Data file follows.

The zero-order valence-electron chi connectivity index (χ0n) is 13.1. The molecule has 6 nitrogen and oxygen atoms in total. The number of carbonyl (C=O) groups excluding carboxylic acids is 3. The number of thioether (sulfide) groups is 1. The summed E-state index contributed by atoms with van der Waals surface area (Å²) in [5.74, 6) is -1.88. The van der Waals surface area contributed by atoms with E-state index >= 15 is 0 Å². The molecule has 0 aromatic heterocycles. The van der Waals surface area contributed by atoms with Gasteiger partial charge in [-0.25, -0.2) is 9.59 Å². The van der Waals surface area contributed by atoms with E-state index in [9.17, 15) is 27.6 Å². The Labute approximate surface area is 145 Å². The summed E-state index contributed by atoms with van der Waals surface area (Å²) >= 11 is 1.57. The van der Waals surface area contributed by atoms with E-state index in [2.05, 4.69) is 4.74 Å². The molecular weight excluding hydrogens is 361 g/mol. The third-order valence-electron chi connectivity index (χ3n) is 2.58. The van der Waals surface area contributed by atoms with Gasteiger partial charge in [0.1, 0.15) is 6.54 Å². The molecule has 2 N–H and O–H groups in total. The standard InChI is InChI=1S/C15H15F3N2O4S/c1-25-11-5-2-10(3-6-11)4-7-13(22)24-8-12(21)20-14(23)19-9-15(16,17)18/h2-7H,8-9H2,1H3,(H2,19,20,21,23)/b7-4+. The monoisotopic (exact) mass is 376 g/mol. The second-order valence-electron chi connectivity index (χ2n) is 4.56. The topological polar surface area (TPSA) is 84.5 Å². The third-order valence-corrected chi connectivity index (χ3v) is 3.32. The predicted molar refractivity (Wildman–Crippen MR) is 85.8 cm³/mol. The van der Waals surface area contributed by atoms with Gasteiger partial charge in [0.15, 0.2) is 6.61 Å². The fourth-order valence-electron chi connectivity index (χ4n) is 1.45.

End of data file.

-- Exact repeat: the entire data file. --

The zero-order valence-electron chi connectivity index (χ0n) is 13.1. The molecule has 6 nitrogen and oxygen atoms in total. The number of carbonyl (C=O) groups excluding carboxylic acids is 3. The number of thioether (sulfide) groups is 1. The summed E-state index contributed by atoms with van der Waals surface area (Å²) in [5.74, 6) is -1.88. The van der Waals surface area contributed by atoms with E-state index >= 15 is 0 Å². The molecule has 0 aromatic heterocycles. The van der Waals surface area contributed by atoms with Gasteiger partial charge in [-0.25, -0.2) is 9.59 Å². The van der Waals surface area contributed by atoms with E-state index in [9.17, 15) is 27.6 Å². The Labute approximate surface area is 145 Å². The summed E-state index contributed by atoms with van der Waals surface area (Å²) >= 11 is 1.57. The van der Waals surface area contributed by atoms with E-state index in [2.05, 4.69) is 4.74 Å². The molecular weight excluding hydrogens is 361 g/mol. The third-order valence-electron chi connectivity index (χ3n) is 2.58. The van der Waals surface area contributed by atoms with Gasteiger partial charge in [0.1, 0.15) is 6.54 Å². The molecule has 2 N–H and O–H groups in total. The standard InChI is InChI=1S/C15H15F3N2O4S/c1-25-11-5-2-10(3-6-11)4-7-13(22)24-8-12(21)20-14(23)19-9-15(16,17)18/h2-7H,8-9H2,1H3,(H2,19,20,21,23)/b7-4+. The monoisotopic (exact) mass is 376 g/mol. The second-order valence-electron chi connectivity index (χ2n) is 4.56. The topological polar surface area (TPSA) is 84.5 Å². The third-order valence-corrected chi connectivity index (χ3v) is 3.32. The predicted molar refractivity (Wildman–Crippen MR) is 85.8 cm³/mol. The van der Waals surface area contributed by atoms with Gasteiger partial charge in [0.15, 0.2) is 6.61 Å². The fourth-order valence-electron chi connectivity index (χ4n) is 1.45.